Influential proxy adviser Institutional Shareholder Services has recommended that investors in TotalEnergies back a shareholder resolution urging the group to do more to cut its emissions, as activists try to pressure the French oil major to roll back some gas projects.
Dutch shareholder activist Follow This, along with 17 investors making up some 1.4 per cent of Total’s capital, is calling on the oil and gas group to cut its emissions more aggressively by 2030 in a resolution to be voted on at a shareholder meeting on May 26.
In particular, the resolution urges Total to be more aggressive on its Scope 3 targets, which cover the carbon produced when a product sold by the company is burnt. The investors say the pathway set out by Total cannot be aligned with the ambitions of the Paris Climate Agreement — or the goal of keeping global warming well below 2 degrees centigrade above pre-industrial levels — in part because the company plans to continue new oil projects for now.
According to an ISS recommendation seen by the Financial Times, the proxy adviser has said investors should vote for the resolution. The motion is not binding, but ISS’s advisory could give it further momentum.
“The proposed shareholder resolution has some merits as it is identified there is some missing information to provide comfort the Scope 3 goals are taking this trajectory of the Paris agreement,” ISS said in its note.
Significant shareholder dissent is generally regarded as being a vote against a management recommendation by at least 20 per cent of the shares voted.
Total said the resolution did not “provide a credible response to the challenges of climate change and would be contrary to the interests of the company, its shareholders and its customers”.
ISS did not return requests for further comment. The proxy group has occasionally backed such motions in the oil and gas industry before, although only in the US and in Norway in recent years.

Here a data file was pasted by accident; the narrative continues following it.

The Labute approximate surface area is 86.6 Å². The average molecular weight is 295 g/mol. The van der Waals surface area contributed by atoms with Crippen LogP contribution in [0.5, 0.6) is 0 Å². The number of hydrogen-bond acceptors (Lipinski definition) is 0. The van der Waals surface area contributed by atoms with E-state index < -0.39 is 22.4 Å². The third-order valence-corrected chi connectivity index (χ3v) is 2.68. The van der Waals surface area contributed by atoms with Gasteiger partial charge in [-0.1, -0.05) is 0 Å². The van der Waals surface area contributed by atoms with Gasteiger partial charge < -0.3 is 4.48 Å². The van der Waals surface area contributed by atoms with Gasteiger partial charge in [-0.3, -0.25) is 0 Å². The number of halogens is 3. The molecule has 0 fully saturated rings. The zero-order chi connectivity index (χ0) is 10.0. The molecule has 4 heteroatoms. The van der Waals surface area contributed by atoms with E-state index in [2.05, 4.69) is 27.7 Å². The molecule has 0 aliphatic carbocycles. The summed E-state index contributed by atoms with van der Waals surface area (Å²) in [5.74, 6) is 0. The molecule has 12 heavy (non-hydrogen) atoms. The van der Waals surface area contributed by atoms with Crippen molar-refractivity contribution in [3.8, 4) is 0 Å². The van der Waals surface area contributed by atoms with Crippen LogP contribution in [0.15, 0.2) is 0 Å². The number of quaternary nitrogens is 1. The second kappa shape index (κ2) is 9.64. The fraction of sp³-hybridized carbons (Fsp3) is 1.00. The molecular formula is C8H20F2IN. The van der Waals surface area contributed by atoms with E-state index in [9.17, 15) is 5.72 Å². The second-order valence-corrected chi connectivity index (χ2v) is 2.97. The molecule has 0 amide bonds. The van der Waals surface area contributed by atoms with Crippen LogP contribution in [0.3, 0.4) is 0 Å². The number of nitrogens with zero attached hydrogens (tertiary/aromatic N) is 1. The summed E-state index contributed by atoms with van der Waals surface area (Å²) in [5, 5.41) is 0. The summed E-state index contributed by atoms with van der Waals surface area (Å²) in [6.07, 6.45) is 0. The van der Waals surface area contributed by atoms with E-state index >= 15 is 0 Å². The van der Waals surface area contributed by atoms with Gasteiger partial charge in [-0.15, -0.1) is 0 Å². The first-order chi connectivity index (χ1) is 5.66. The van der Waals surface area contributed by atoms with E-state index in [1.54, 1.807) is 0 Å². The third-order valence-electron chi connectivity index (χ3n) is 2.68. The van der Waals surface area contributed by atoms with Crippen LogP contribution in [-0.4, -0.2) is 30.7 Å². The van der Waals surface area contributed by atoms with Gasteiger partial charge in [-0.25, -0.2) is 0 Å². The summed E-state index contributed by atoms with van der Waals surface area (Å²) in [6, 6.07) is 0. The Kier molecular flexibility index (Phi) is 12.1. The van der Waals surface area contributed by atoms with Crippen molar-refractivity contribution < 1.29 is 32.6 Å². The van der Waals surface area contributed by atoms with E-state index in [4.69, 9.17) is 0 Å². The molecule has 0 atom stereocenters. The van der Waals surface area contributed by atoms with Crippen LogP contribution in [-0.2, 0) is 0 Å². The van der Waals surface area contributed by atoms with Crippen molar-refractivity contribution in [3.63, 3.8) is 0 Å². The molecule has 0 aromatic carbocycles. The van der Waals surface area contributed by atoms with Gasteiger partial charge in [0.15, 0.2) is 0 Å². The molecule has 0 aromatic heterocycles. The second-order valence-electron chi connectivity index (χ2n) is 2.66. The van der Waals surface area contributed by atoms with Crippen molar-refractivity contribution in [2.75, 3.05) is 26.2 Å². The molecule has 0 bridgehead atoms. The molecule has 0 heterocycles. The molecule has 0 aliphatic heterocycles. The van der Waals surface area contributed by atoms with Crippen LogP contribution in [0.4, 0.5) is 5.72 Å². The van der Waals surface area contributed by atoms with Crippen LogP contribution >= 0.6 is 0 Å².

It supported a successful drive by hedge fund Engine No. 1 to install three board directors at Exxon in 2021 in a push to make it improve its carbon footprint.
Follow This called the ISS recommendation on Total “a breakthrough” and said it marked welcome support for its drive, which it hoped would be expanded to its campaigns at other oil majors. It is making a similar push at Shell, BP, Chevron and ExxonMobil.
“These supermajors will only change if shareholders massively vote for change,” said Mark van Baal, Follow This founder.
However, the chances of the resolution gaining anywhere near majority support are slim. Total has urged investors to vote against the motion, which was also brought by investors including Edmond de Rothschild, Mandarine Gestion and Sycomore Asset Management.
Total has been increasingly investing in renewable energy assets, dedicating $5bn of its investment budget this year to spending on such projects compared with $4bn previously.
But investors such as Sycomore have said this is not enough, and urged the group to curtail new oil and gas projects.
Total has forecast that its Scope 3 emissions will stand at less than 400mn tonnes of CO₂ equivalent by 2030, but it already achieved that last year with a figure of 389mn tonnes.
Total last year blocked a climate resolution from Follow This and it was never put to a vote. Total put forward its own climate motion, which was rejected by 11 per cent of investors. In 2021 a resolution led by asset manager Meeschaert urging Total to do more on emissions was backed by 17 per cent of investors.